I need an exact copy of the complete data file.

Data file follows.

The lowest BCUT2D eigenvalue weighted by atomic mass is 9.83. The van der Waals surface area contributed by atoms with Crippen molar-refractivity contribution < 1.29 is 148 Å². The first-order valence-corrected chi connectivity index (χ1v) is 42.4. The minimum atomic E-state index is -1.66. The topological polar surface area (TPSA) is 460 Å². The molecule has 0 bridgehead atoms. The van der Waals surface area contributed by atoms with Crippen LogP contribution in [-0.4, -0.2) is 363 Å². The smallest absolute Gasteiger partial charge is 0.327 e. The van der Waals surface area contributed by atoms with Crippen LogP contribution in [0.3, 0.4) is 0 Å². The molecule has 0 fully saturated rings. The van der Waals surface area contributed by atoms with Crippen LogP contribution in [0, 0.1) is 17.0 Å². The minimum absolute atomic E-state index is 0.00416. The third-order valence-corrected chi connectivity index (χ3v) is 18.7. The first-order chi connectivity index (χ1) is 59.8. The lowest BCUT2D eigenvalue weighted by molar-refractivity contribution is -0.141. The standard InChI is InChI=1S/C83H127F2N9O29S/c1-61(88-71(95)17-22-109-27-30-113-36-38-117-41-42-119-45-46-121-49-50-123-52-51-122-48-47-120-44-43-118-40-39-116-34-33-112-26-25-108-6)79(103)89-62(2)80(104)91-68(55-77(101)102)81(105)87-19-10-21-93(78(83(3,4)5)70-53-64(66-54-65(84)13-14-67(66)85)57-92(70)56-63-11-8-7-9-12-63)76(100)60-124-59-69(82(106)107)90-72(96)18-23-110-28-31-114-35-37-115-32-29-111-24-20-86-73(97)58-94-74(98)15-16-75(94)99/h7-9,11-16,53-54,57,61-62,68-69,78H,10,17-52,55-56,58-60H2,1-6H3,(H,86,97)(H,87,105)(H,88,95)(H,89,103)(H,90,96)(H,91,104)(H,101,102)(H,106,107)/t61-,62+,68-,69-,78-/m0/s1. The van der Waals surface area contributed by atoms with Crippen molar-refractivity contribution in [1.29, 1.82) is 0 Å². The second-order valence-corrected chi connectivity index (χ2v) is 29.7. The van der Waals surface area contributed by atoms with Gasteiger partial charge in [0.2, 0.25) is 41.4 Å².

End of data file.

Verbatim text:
The lowest BCUT2D eigenvalue weighted by atomic mass is 9.83. The van der Waals surface area contributed by atoms with Crippen molar-refractivity contribution < 1.29 is 148 Å². The first-order valence-corrected chi connectivity index (χ1v) is 42.4. The minimum atomic E-state index is -1.66. The topological polar surface area (TPSA) is 460 Å². The molecule has 0 bridgehead atoms. The van der Waals surface area contributed by atoms with Crippen LogP contribution in [-0.4, -0.2) is 363 Å². The smallest absolute Gasteiger partial charge is 0.327 e. The van der Waals surface area contributed by atoms with Crippen LogP contribution in [0.3, 0.4) is 0 Å². The molecule has 0 fully saturated rings. The van der Waals surface area contributed by atoms with Crippen LogP contribution in [0, 0.1) is 17.0 Å². The minimum absolute atomic E-state index is 0.00416. The third-order valence-corrected chi connectivity index (χ3v) is 18.7. The first-order chi connectivity index (χ1) is 59.8. The lowest BCUT2D eigenvalue weighted by molar-refractivity contribution is -0.141. The standard InChI is InChI=1S/C83H127F2N9O29S/c1-61(88-71(95)17-22-109-27-30-113-36-38-117-41-42-119-45-46-121-49-50-123-52-51-122-48-47-120-44-43-118-40-39-116-34-33-112-26-25-108-6)79(103)89-62(2)80(104)91-68(55-77(101)102)81(105)87-19-10-21-93(78(83(3,4)5)70-53-64(66-54-65(84)13-14-67(66)85)57-92(70)56-63-11-8-7-9-12-63)76(100)60-124-59-69(82(106)107)90-72(96)18-23-110-28-31-114-35-37-115-32-29-111-24-20-86-73(97)58-94-74(98)15-16-75(94)99/h7-9,11-16,53-54,57,61-62,68-69,78H,10,17-52,55-56,58-60H2,1-6H3,(H,86,97)(H,87,105)(H,88,95)(H,89,103)(H,90,96)(H,91,104)(H,101,102)(H,106,107)/t61-,62+,68-,69-,78-/m0/s1. The van der Waals surface area contributed by atoms with Crippen molar-refractivity contribution in [1.29, 1.82) is 0 Å². The second-order valence-corrected chi connectivity index (χ2v) is 29.7. The van der Waals surface area contributed by atoms with Gasteiger partial charge in [0.2, 0.25) is 41.4 Å².